- Thomas Brooks's Profile
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Thomas Brooks, son of John and Susan Brooks, is listed as the "first settler by name of Brooks" to settle in that part of Orange County, that was later included in Chatham County.
1743 Thomas brooks granted 50 acres in Bladen county, N.C. 6-26-1743
1751 Thomas was granted 400 acres in Bladen County, North Carolina, by King George II. Land lying on the "South West side of Cape Faire River, on Cross Creek."
1753-9-23 Granted 100 acres of land on Cross Creek.
1754 Resident of Orange County when he sold 100 acres, part of his grant of 400 acres in Bladen County, N.C. to John McPherson.
1755 Deeded land to his sons, Thomas jr, and Samuel Brooks.
1757 Deeded his son, Thomas jr. his plantation and "goods and chattels".
1757 He was a Road Commissioner.
1759 Deed from Earl of Granville to Thomas Brooks for 640 acres recorded March term of Court, and 630 acres same year.
1767 Deed of gift from John Brooks to Thomas Brooks, land.
Records show that he was granted about 2,500 acres of land prior to 1770.
1774 Thomas Brooks Sr. Juror.
1775 Deed from Thomas Brooks, Sr. Thomas Brooks, Jr. and Samuel Brooks to Elisha Hunter, proved.
1775 He was one of the Executors of the Will of Joab Brooks Sr.
1778 Appointed guardian of Joab and John Brooks, and Sarah Brooks, children of Joab Brooks, Deceased.
1778 Ordered that Thomas Brooks, Sr. be exempted from penalty of not attending court.
1794-October, Will of Thomas Brooks, proved February 1796. Named: Wife Mary Sons: Stephen, Thomas Brooks, Jr. and Samuel Daughter: Rebecca Martin Son-in-Law: William Thomason
"To son Stephen, my claim whereon I now live" and one third share of my grist mill, other sons Thomas, Jr., and Samuel to share equally with him. The three sons to share equally in a saw mill at the mouth of Lick Creek. Wife Mary. to have household furniture and after her death it to go to the daughter of Samuel Brooks, named Mary. Executors, sons Thomas, Jr. and Samuel Brooks.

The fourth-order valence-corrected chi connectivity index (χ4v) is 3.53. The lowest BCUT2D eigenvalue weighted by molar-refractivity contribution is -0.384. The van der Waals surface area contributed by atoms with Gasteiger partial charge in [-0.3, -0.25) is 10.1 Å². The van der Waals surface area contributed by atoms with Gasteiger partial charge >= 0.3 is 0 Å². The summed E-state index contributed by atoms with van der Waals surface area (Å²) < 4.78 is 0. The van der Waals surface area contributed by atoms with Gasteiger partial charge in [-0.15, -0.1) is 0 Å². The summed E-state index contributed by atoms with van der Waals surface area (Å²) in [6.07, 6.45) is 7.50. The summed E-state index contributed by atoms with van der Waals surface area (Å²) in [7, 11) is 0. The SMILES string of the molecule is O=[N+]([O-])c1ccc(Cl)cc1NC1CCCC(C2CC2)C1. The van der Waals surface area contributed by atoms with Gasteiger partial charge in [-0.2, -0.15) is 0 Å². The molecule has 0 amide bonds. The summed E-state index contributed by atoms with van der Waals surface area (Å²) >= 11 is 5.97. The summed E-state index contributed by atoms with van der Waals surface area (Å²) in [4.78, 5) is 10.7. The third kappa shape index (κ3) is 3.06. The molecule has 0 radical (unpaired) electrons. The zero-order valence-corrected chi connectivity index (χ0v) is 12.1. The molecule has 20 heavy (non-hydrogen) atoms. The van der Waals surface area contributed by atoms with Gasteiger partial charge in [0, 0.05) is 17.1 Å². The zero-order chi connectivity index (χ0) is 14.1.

The only one not named was Aaron, though family records say he was a son.
According to family tradition, the city of Fayetteville is built on land once owned by Thomas Brooks.
1743-1754 Cumberland County Court House Records, North Carolina.
Orange County, North Carolina, Court Minutes, 1752-1793
1774-1796 Chatham County, North Carolina, Court Minutes.
The Daughters of the American Revolution has accepted lines on-- Thomas Brooks, Sr., as Patriot and for material help given and sundries furnished.
'Brooks and Kindred Families' by Ida Brooks Kellam, 1950 Edition
- WikiTree profile Brooks-2261 created through the import of Skolyak-Homer Family Tree(3).ged on Mar 4, 2012 by Michelle Skolyak.
Thank you to Joe Jackson for creating WikiTree profile Brooks-4802 through the import of edith.ged on Dec 19, 2013.
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It may be possible to confirm family relationships with Thomas by comparing test results with other carriers of his Y-chromosome or his mother's mitochondrial DNA. However, there are no known yDNA or mtDNA test-takers in his direct paternal or maternal line. It is likely that these autosomal DNA test-takers will share significant DNA with Thomas:
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